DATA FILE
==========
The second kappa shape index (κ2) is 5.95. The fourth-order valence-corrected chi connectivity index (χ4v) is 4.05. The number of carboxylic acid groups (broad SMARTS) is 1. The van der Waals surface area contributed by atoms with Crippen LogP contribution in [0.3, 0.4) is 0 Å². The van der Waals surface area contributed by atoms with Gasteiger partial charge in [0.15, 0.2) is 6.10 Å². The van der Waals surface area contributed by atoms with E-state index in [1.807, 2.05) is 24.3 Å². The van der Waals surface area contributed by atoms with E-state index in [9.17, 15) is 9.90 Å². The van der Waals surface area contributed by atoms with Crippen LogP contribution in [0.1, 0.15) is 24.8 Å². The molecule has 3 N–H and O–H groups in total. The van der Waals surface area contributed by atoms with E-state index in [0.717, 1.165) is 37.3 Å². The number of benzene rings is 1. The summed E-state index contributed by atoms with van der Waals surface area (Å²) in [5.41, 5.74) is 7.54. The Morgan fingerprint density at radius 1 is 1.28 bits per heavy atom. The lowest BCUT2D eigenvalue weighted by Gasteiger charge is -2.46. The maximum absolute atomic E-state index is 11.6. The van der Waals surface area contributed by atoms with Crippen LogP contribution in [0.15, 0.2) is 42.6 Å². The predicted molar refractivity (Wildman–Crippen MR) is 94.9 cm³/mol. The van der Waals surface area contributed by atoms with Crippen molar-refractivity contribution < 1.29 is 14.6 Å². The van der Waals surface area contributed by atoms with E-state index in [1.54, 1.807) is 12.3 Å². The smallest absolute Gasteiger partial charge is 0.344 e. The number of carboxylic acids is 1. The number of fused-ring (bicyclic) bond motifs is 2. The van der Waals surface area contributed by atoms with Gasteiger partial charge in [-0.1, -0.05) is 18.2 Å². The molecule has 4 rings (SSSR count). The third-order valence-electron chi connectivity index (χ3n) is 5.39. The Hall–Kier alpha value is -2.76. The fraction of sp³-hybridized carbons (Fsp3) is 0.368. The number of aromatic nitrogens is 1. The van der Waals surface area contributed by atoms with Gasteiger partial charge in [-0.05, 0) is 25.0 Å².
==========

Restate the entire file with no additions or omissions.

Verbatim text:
The second kappa shape index (κ2) is 5.95. The fourth-order valence-corrected chi connectivity index (χ4v) is 4.05. The number of carboxylic acid groups (broad SMARTS) is 1. The van der Waals surface area contributed by atoms with Crippen LogP contribution in [0.3, 0.4) is 0 Å². The van der Waals surface area contributed by atoms with Gasteiger partial charge in [0.15, 0.2) is 6.10 Å². The van der Waals surface area contributed by atoms with E-state index in [1.807, 2.05) is 24.3 Å². The van der Waals surface area contributed by atoms with E-state index in [9.17, 15) is 9.90 Å². The van der Waals surface area contributed by atoms with Crippen LogP contribution in [0.1, 0.15) is 24.8 Å². The molecule has 3 N–H and O–H groups in total. The van der Waals surface area contributed by atoms with E-state index in [0.717, 1.165) is 37.3 Å². The number of benzene rings is 1. The summed E-state index contributed by atoms with van der Waals surface area (Å²) in [5.41, 5.74) is 7.54. The Morgan fingerprint density at radius 1 is 1.28 bits per heavy atom. The lowest BCUT2D eigenvalue weighted by Gasteiger charge is -2.46. The maximum absolute atomic E-state index is 11.6. The van der Waals surface area contributed by atoms with Crippen LogP contribution in [0.15, 0.2) is 42.6 Å². The predicted molar refractivity (Wildman–Crippen MR) is 94.9 cm³/mol. The van der Waals surface area contributed by atoms with Crippen molar-refractivity contribution < 1.29 is 14.6 Å². The van der Waals surface area contributed by atoms with E-state index in [1.54, 1.807) is 12.3 Å². The smallest absolute Gasteiger partial charge is 0.344 e. The number of carboxylic acids is 1. The number of fused-ring (bicyclic) bond motifs is 2. The van der Waals surface area contributed by atoms with Gasteiger partial charge in [-0.1, -0.05) is 18.2 Å². The molecule has 4 rings (SSSR count). The third-order valence-electron chi connectivity index (χ3n) is 5.39. The Hall–Kier alpha value is -2.76. The fraction of sp³-hybridized carbons (Fsp3) is 0.368. The number of aromatic nitrogens is 1. The van der Waals surface area contributed by atoms with Gasteiger partial charge in [-0.05, 0) is 25.0 Å².